As summer officially begins, the SuperMoon arrives, the NBA Finals wrap up, summer movie season reaches its halfway point, the Supreme Court is out of session, and the dog days of summer approach, there’s really only one question we could have this week for The Wise Guise Roundtable. Read more
It happened every Sunday night there was an awards show on like clockwork. I would log onto the social media service of my choosing, get the popcorn out and revel in the massive party of hate against Taylor Swift by friends and family members alike.
“She can’t sing live!” “We’re so sick of her!” “Can’t she quit acting so surprised when she wins something?” The comments were pretty much always the same, but that didn’t make them any less enjoyable. We’d anxiously await the end of a subpar performance before taking to our 140-character count with the most snarky remarks imaginable.
The love affair was over. There was a period of time in which the whole world fell head over heels for the pop country superstar. Her album “Fearless” was a sales monster and an awards juggernaut. She was honored everywhere she went, and we just couldn’t get enough of this cute Alice lost in an entertainment wonderland.
When you have the opportunity to be in the presence of an icon, no matter who it is, you have to do it, right?
So when I heard that Paul McCartney would be coming to FedExForum a few months back, there was never a question in my mind as to whether or not I would be attending. He’s arguably the finest song writer of the last 150 years, the most successful musician still alive today, and at 70 years of age, still capable of putting on one hell of a concert. This was a bucket list item that had to be crossed off. No questions asked. Read more
First off, let me commend the city of Memphis for what is shaping up to be the best year of live music the city has seen in years, maybe even decades. Between the big name, stadium shows (Elton John, Paul McCartney, Justin Timberlake), the enjoyable outdoor shows (Bob Dylan/Wilco/My Morning Jacket at AutoZone Park, the Live at the Garden series, the Beale St. Music Festival, Steely Dan at Mud Island, the Levitt Shell Summer Concert Series, Dave Matthews at Snowden Grove), and the up-and-coming/indie shows at Minglewood Hall and the new Hi-Tone (The Shins, Dawes, Local Natives, Titus Andronicus, Neutral Milk Hotel), Memphis has gone far and beyond what we have seen in years past in terms of the quality of live music being offered in and around the city. I know that my bank account has seen a hit so I can go to most of these, and that honestly makes me pretty happy. My wife and I, after our recent trip to Portland, OR, discussed what it would be like to live there (or Nashville for that matter) given the constant amount of great live music being showcased. We both agreed that we would probably be broke. So it’s a nice change of pace to have to make such difficult decisions when we pick and choose which concerts to go to. So Memphis, concert booking agencies, local venues… I tip my hat to you all. Thanks for kicking ass this year. It’s been a great one so far and looks to get even better as it goes on. Read more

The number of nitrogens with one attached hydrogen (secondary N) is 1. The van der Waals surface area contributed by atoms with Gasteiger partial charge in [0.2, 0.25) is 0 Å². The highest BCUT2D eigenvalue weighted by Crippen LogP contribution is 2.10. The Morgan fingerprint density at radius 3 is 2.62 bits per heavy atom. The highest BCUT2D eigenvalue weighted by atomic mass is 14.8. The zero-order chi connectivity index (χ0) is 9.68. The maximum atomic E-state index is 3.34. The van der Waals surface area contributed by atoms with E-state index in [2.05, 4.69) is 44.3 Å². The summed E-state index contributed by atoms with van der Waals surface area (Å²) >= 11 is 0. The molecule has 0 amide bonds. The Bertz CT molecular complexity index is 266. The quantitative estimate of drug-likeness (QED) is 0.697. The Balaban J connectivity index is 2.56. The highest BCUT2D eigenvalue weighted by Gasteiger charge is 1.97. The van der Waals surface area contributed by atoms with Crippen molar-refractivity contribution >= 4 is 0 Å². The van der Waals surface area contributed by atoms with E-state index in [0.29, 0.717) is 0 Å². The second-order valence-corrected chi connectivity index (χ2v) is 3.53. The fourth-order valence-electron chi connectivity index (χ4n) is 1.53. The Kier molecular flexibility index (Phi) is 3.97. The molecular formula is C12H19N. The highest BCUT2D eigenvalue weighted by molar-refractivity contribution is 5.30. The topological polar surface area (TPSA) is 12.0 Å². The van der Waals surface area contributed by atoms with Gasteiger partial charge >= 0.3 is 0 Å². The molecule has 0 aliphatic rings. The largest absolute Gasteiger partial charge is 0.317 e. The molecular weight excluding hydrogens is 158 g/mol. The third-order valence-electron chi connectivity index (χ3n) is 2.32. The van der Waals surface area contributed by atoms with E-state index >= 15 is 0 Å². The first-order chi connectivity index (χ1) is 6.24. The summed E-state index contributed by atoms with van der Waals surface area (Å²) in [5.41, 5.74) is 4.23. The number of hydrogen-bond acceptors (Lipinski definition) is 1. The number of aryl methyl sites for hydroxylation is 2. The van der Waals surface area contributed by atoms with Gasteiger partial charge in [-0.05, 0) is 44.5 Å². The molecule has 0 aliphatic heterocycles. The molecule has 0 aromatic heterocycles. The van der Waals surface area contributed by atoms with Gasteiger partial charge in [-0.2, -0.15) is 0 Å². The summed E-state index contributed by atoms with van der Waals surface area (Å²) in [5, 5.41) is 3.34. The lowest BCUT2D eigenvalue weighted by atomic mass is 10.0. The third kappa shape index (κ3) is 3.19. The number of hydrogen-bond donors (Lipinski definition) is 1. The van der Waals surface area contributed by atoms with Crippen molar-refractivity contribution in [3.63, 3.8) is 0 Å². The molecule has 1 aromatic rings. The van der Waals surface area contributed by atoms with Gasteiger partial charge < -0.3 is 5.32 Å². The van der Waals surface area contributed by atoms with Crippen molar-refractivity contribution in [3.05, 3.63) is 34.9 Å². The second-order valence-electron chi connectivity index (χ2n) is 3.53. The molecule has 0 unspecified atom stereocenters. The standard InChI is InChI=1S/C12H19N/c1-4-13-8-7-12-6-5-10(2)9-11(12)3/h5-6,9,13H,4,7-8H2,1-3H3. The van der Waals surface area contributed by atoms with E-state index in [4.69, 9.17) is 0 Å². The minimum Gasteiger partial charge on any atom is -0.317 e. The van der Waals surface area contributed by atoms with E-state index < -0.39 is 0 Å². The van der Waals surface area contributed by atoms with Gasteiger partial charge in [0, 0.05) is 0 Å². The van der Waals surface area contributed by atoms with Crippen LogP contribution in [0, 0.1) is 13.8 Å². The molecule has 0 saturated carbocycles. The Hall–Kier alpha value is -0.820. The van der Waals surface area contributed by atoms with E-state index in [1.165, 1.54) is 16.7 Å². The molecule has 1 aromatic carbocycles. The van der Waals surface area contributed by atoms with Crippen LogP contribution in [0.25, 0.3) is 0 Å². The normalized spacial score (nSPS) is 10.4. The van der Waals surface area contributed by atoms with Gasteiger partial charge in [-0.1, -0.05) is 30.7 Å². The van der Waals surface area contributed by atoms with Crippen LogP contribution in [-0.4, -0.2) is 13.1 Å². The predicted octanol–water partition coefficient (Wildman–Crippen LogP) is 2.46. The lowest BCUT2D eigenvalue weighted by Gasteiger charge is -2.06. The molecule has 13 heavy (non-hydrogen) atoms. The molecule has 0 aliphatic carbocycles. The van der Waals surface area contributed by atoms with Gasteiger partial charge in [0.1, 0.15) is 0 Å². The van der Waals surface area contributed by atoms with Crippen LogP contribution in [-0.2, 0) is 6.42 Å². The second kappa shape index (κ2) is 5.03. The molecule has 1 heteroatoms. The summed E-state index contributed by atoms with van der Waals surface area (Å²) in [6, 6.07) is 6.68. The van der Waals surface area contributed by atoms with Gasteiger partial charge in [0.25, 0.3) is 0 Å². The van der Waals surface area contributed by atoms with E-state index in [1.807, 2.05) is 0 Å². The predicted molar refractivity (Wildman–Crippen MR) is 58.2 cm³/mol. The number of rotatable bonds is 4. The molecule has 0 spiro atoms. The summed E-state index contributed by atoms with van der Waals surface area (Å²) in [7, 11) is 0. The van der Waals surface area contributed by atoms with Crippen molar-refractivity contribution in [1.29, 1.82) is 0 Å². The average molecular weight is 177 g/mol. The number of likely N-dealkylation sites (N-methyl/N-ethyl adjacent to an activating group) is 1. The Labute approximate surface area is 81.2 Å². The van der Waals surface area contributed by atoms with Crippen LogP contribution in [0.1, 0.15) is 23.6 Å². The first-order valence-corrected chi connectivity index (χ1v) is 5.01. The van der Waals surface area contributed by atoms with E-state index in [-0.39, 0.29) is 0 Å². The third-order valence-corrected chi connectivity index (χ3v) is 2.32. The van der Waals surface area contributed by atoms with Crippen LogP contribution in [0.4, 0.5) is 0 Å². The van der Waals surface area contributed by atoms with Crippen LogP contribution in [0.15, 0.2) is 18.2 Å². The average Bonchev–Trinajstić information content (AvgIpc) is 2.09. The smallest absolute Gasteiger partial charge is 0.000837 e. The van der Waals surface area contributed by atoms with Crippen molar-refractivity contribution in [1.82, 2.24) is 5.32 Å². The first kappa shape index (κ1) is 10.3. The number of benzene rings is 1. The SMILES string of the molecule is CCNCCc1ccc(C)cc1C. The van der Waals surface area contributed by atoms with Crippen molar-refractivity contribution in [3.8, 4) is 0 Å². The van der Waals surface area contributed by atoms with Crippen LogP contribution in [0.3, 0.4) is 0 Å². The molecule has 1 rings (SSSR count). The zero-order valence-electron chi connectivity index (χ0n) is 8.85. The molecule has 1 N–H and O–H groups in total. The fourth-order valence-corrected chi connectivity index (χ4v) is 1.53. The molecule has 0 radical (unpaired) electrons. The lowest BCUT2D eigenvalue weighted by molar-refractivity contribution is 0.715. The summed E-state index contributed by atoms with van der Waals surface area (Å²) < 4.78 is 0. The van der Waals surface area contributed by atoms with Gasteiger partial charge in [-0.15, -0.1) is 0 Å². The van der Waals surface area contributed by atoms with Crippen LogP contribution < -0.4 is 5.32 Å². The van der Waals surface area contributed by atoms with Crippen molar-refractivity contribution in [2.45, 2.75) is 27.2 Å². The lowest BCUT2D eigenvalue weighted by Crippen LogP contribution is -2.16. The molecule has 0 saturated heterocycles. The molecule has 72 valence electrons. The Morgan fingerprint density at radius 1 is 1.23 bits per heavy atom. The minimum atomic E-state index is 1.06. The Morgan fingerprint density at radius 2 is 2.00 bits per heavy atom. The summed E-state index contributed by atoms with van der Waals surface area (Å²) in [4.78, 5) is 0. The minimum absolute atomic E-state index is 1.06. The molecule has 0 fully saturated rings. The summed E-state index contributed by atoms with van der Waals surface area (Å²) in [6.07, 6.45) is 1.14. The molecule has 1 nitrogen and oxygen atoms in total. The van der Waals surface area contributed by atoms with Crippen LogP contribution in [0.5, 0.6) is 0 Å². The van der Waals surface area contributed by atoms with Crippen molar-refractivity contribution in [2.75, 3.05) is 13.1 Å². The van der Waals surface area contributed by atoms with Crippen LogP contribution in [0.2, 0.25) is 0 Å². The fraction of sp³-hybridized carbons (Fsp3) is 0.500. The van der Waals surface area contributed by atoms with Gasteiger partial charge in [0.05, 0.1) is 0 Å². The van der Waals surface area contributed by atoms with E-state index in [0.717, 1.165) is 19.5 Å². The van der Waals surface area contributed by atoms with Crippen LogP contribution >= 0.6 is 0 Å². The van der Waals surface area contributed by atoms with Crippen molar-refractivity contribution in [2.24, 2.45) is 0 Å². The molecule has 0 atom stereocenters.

This weekend, I had the chance to interview an up-and-coming band based out of Austin, Texas. Friendly Savages just released their first full album. They’ve been playing shows all around the Lone Star State and return to play in Nashville, TN at Exit/In this Tuesday night!
You won’t want to miss this Exclusive Interview that will have you laughing and wanting to see them play live, download their album, and just want to be friends with these guys. The band has a great story. They have a phenomenal album. Get on board now!
If you want to listen to their first single for free, go here. If you want to check out their Nashville show, go here. If you want to download the whole album, this is where you’re going to want to go. Trust us!
Check out the whole interview below, discussing the band’s history, their songwriting methods, their dreams, their goals, what’s on their DVR, what movies they’re looking forward to this summer, and so much more!
Sunday evening at the 1884 Lounge, the smaller, more intimate concert room of Memphis’ Minglewood Hall, The Lone Bellow played a sampling of songs from their self-titled debut album to an enthusiastic, albeit slim crowd. The Lone Bellow is a group that I would say is right on the cusp of making it big, maybe even huge, but unfortunately a Sunday night in Memphis doesn’t always produce the best crowd for live music. The night before they played a sold-out show at the Exit/In in Nashville and will be playing another sold out show in Nashville at the historic Ryman when they open for Dwight Yoakam later this spring. It’s a shame that the crowd was small, but I’m sure the band will be back in the future. The crowd size also could have been affected by the fact that they were not even considered the headliner of the show despite receiving substantially more critical acclaim and music industry buzz than the actual main attraction Marcus Foster. (Admittedly I did not even stay to see Foster play, so if he becomes the next big thing in American music, I’ll have to live with that choice.) Read more